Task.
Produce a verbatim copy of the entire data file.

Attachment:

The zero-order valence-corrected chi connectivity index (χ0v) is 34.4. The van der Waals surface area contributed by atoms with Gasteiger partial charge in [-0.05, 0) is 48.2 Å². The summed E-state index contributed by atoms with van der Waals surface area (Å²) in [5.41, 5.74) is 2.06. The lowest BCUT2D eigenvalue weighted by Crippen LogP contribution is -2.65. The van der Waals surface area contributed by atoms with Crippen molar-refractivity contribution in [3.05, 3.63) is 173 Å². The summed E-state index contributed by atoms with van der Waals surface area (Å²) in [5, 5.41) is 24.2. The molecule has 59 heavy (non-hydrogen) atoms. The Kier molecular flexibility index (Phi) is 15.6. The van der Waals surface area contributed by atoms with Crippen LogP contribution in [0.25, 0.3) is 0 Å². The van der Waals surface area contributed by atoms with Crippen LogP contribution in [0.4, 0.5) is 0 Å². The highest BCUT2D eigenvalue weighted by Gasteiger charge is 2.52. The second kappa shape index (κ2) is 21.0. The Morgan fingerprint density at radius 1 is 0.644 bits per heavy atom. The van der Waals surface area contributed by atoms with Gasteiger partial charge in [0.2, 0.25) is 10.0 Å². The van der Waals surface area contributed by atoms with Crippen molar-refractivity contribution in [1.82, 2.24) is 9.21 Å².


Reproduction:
The zero-order valence-corrected chi connectivity index (χ0v) is 34.4. The van der Waals surface area contributed by atoms with Gasteiger partial charge in [-0.05, 0) is 48.2 Å². The summed E-state index contributed by atoms with van der Waals surface area (Å²) in [5.41, 5.74) is 2.06. The lowest BCUT2D eigenvalue weighted by Crippen LogP contribution is -2.65. The van der Waals surface area contributed by atoms with Crippen molar-refractivity contribution in [3.05, 3.63) is 173 Å². The summed E-state index contributed by atoms with van der Waals surface area (Å²) in [5, 5.41) is 24.2. The molecule has 59 heavy (non-hydrogen) atoms. The Kier molecular flexibility index (Phi) is 15.6. The van der Waals surface area contributed by atoms with Crippen LogP contribution in [0.25, 0.3) is 0 Å². The van der Waals surface area contributed by atoms with Crippen LogP contribution in [0.4, 0.5) is 0 Å². The highest BCUT2D eigenvalue weighted by Gasteiger charge is 2.52. The second kappa shape index (κ2) is 21.0. The Morgan fingerprint density at radius 1 is 0.644 bits per heavy atom. The van der Waals surface area contributed by atoms with Gasteiger partial charge in [0.2, 0.25) is 10.0 Å². The van der Waals surface area contributed by atoms with Crippen molar-refractivity contribution in [1.82, 2.24) is 9.21 Å².